Books had offered Carnegie escape and enlightenment as a boy. Carnegie the benefactor was quickly becoming Carnegie the celebrity. He was a trailblazing philanthropist. Carnegie was about 20 years down the road about almost everything. One such example was Carnegie Hall itself. At a time when the city was centered around 14th Street, Carnegie looked uptown — to 57th Street. Moreover, while other music halls of the era were built for companies like Steinway or for particular orchestras or impresarios, his was a grander gesture: he built a hall for all of New York City.

And from its opening day on May 5, , to the present, all causes have indeed found Carnegie Hall a welcoming platform, from a Margaret Sanger talk on birth control in to one of the earliest appearances of African American jazz musicians on a concert stage. Nearly 50, events have taken place at Carnegie Hall, more than at any other concert hall in the world. I think Andrew would be happy. He built more than 2, libraries; donated to the schools that eventually merged to become Carnegie Mellon University in Pittsburgh; and established the Hero Fund to award grants to men and women who risked and sometimes lost their lives for others — to name but a few of many causes, initiatives, and institutions he supported.

Carnegie grew increasingly committed to the promotion of world peace in the years preceding World War I: the Peace Palace in The Hague was built thanks to his largesse and he backed an international peace conference held at Carnegie Hall in I declaim any intention of doing so. Mellon Foundation , and the Giving Pledge Skip to content Skip to main menu Menu. Keen Instincts, Indelible Experiences Young Carnegie heard about a well-to-do man who possessed a large library that he made available to working boys.

Setting the Course for Philanthropy That year, in , he wrote a letter of intent, a declaration to himself that began to define what would become his philosophy of philanthropy. He wrote: This, then, is held to be the duty of the man of Wealth: First, to set an example of modest, unostentatious living, shunning display or extravagance; to provide moderately for the legitimate wants of those dependent upon him; and after doing so to consider all surplus revenues which come to him simply as trust funds, which he is called upon to administer … in the manner which, in his judgment, is best calculated to produce the most beneficial results for the community — the man of wealth thus becoming the mere agent and trustee for his poorer brethren.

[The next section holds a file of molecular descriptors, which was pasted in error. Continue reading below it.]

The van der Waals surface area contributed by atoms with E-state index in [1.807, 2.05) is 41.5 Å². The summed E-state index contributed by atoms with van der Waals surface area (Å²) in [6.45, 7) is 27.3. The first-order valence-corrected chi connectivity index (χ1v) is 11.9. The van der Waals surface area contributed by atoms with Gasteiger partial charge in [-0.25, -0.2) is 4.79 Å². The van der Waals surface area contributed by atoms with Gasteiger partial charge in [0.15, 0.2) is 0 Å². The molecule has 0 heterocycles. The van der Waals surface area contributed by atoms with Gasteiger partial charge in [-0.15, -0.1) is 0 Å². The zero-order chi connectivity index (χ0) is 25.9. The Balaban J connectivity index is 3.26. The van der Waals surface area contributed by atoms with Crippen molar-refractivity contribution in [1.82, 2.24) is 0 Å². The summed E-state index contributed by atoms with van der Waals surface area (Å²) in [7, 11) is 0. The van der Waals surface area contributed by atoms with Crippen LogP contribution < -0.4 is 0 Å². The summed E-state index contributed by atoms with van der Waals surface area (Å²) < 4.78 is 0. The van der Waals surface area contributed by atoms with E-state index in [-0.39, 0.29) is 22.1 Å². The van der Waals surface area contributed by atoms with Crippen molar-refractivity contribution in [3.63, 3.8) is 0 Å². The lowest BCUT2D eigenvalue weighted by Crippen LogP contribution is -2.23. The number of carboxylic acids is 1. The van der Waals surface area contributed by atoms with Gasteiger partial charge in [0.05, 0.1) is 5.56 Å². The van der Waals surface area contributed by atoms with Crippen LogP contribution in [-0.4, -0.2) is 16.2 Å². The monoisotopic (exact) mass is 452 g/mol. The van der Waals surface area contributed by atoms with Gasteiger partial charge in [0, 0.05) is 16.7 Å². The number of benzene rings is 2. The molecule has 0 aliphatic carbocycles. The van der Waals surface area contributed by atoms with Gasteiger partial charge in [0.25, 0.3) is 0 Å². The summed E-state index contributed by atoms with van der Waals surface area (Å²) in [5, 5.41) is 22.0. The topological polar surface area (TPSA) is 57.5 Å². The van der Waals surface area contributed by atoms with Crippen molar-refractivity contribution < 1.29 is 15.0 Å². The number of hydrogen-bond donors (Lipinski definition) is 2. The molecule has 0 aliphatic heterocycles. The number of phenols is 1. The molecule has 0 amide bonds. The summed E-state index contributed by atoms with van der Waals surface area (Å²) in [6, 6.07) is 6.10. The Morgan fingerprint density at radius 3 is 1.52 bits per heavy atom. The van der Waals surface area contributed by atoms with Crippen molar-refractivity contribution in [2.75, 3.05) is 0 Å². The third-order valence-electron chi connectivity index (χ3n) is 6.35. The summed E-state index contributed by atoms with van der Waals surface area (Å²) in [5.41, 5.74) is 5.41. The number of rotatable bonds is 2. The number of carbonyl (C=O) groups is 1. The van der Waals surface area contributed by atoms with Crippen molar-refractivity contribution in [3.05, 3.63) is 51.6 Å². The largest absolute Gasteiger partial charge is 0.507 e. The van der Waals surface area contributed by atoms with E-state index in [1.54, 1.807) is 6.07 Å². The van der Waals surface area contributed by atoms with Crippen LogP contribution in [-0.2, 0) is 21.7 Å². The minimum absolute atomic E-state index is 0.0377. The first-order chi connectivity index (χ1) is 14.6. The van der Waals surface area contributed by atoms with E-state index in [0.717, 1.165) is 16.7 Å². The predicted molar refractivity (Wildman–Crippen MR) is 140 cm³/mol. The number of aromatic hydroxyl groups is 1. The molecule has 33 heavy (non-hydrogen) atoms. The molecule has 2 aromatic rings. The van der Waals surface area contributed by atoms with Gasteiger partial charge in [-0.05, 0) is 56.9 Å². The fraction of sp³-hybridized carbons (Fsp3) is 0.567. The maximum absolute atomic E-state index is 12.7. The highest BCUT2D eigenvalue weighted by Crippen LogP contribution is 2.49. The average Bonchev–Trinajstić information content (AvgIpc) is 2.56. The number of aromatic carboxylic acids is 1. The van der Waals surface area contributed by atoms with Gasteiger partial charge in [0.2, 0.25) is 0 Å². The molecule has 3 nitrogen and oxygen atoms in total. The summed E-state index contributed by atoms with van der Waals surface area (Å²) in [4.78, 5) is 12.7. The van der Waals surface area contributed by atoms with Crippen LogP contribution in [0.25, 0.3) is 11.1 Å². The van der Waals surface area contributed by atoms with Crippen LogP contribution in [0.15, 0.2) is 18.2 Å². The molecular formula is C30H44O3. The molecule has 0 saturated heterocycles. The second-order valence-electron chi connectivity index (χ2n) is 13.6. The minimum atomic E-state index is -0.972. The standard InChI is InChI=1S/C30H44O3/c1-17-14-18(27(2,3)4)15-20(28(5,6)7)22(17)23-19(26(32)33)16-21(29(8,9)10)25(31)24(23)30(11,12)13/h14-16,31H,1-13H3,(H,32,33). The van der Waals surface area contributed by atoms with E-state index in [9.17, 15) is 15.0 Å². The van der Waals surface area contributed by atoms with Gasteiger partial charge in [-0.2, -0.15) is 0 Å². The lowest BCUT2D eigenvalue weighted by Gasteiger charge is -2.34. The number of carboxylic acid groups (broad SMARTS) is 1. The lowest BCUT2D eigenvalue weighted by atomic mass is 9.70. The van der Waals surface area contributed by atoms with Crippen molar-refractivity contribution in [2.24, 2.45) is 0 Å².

Everyday Heroes and Heroines The deadly Pennsylvania Harwick coal mine disaster of January 24, , claimed lives, including those of two rescuers, Selwyn Taylor and Daniel Lyle, whose acts of heroism moved Andrew Carnegie deeply.

Dated August 26, , this certificate of U. More Stories. Sir James D. Wolfensohn: Philanthropy Through Leadership. Agnes Gund: The Art of Giving. Bringing Sesame Street to Life.

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GINO FRANCESCONI PDF

A new exhibition follows the remarkable journey of the young factory boy who used his prodigious gifts to become the most prominent philanthropist of his time. Also available evenings to Stern Auditorium concert patrons. In preparation for the exhibition, Francesconi spent a year researching, interviewing family members, poring over biographies, and digging through archival documents, vintage photographs, and historical artifacts. The early poverty. The grueling week journey, by boat, ferry, and barge, that brought him and his family to western Pennsylvania in after his father lost his job in Scotland. To a remarkable degree, Carnegie possessed the ability to make insightful — even visionary — decisions at the critical junctures in his life.

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But when the San Francisco native entered the lobby, he was sure he was in the wrong place. Francesconi has since become intimately familiar with nearly every nook and cranny of Carnegie Hall. But the position is one that he never would have envisioned for himself when he came to New York with dreams of performing on the stage. After enrolling in a Juilliard class taught by conductor Vincent La Selva, Francesconi applied for a job as an usher at the hall. He was hired and soon became the backstage artist attendant, a position he describes as aggrandized gofer. Francesconi worked backstage for nine seasons while continuing his studies as a conductor.

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Gino Francesconi